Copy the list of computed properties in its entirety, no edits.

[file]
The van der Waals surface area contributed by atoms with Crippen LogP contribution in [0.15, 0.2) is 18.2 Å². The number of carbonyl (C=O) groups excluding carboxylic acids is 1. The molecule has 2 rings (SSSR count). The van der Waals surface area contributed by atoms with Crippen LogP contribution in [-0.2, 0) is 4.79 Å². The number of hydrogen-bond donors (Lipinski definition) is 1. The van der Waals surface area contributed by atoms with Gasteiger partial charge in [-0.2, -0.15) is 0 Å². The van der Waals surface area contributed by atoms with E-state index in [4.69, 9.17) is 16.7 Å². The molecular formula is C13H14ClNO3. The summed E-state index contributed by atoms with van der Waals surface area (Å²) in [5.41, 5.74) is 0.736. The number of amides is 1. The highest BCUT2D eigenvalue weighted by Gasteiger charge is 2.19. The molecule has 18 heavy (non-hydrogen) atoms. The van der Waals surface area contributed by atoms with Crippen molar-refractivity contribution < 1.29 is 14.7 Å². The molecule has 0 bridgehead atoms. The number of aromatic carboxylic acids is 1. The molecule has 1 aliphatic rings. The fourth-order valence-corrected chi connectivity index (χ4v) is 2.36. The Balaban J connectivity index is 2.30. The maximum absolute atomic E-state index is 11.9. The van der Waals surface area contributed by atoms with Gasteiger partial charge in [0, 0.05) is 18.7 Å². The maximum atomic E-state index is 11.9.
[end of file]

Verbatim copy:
The van der Waals surface area contributed by atoms with Crippen LogP contribution in [0.15, 0.2) is 18.2 Å². The number of carbonyl (C=O) groups excluding carboxylic acids is 1. The molecule has 2 rings (SSSR count). The van der Waals surface area contributed by atoms with Crippen LogP contribution in [-0.2, 0) is 4.79 Å². The number of hydrogen-bond donors (Lipinski definition) is 1. The van der Waals surface area contributed by atoms with Gasteiger partial charge in [-0.2, -0.15) is 0 Å². The van der Waals surface area contributed by atoms with E-state index in [4.69, 9.17) is 16.7 Å². The molecular formula is C13H14ClNO3. The summed E-state index contributed by atoms with van der Waals surface area (Å²) in [5.41, 5.74) is 0.736. The number of amides is 1. The highest BCUT2D eigenvalue weighted by Gasteiger charge is 2.19. The molecule has 18 heavy (non-hydrogen) atoms. The van der Waals surface area contributed by atoms with Crippen molar-refractivity contribution < 1.29 is 14.7 Å². The molecule has 0 bridgehead atoms. The number of aromatic carboxylic acids is 1. The molecule has 1 aliphatic rings. The fourth-order valence-corrected chi connectivity index (χ4v) is 2.36. The Balaban J connectivity index is 2.30. The maximum absolute atomic E-state index is 11.9. The van der Waals surface area contributed by atoms with Gasteiger partial charge in [0, 0.05) is 18.7 Å². The maximum atomic E-state index is 11.9.